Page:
Every year I forget about this – the 24-hour vigil held by the ROTC cadets in front of the chapel to honor those who have and are serving in the armed forces. A red carpet is laid out in a T-shape, out from the chapel steps and across the plaza. Uniformed pairs of cadets and midshipmen march in slow, solemn steps across the plaza, crossing each other in the center. It’s quiet and reflective and in the middle of a busy college campus, reminds us all of the life beyond the ivy walls and of sacrifices made on our behalf.
Today on the way home I was surprised to reach the plaza at the same time as the closing ritual of the ceremony. I missed the speeches but I saw the squads of uniformed ROTC cadets all in formation, flags snapping in the breeze. Just as I reached the plaza, a group of 6 cadets lowered the flag in precise moves as the band played the national anthem.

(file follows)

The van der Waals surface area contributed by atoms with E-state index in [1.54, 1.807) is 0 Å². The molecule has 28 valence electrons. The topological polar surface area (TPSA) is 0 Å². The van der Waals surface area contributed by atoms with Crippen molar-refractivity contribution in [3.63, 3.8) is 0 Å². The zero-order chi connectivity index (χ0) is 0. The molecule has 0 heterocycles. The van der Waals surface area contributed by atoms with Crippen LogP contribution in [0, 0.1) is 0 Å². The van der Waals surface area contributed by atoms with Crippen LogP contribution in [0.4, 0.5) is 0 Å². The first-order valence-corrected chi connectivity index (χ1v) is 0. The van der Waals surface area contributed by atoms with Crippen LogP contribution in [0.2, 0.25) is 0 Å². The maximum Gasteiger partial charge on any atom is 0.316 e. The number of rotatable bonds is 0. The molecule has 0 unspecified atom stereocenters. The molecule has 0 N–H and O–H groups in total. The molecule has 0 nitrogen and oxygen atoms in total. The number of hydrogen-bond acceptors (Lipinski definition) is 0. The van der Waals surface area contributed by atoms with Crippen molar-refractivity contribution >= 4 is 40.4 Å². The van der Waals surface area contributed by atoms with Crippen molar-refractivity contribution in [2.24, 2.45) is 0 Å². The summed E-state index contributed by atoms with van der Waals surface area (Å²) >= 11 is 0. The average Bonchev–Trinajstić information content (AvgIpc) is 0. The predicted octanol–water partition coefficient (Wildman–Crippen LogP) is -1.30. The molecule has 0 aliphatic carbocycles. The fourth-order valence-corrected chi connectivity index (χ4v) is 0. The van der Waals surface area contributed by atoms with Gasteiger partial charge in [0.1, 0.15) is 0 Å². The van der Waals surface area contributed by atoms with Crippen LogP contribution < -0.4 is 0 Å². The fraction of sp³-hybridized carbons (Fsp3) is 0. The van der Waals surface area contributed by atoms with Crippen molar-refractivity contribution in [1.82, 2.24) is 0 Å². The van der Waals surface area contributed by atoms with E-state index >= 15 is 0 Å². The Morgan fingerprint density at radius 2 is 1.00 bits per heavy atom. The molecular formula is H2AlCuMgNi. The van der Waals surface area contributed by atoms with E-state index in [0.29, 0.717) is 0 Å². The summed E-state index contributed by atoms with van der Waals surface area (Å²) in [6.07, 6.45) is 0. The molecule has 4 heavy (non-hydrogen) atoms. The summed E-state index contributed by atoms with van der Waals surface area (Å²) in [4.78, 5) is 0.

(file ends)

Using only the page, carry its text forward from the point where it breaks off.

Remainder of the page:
It was kind of weird being there, almost like watching a play. The sidewalk is part of a big construction project with jersey barriers taking up half of the width. Those who wanted to observe the ceremony ended up blocking part of the path for those trying to walk by – and at the end of a work day on Friday, there were lots. Other than the ROTC folks, the plaza was empty, or at least the people were organized, unlike the usual milling around of a motley assortment of students, faculty and staff.
But it was good to be there, to stop and remember that this was not just another day off (for many people but not me; the library is always open). Particularly with so many soldiers fighting and dying across the world in a war many of us wish we weren’t fighting in the first place. They and those who went before them – including my father – are worth remembering with thanks and honor, on this day and every day.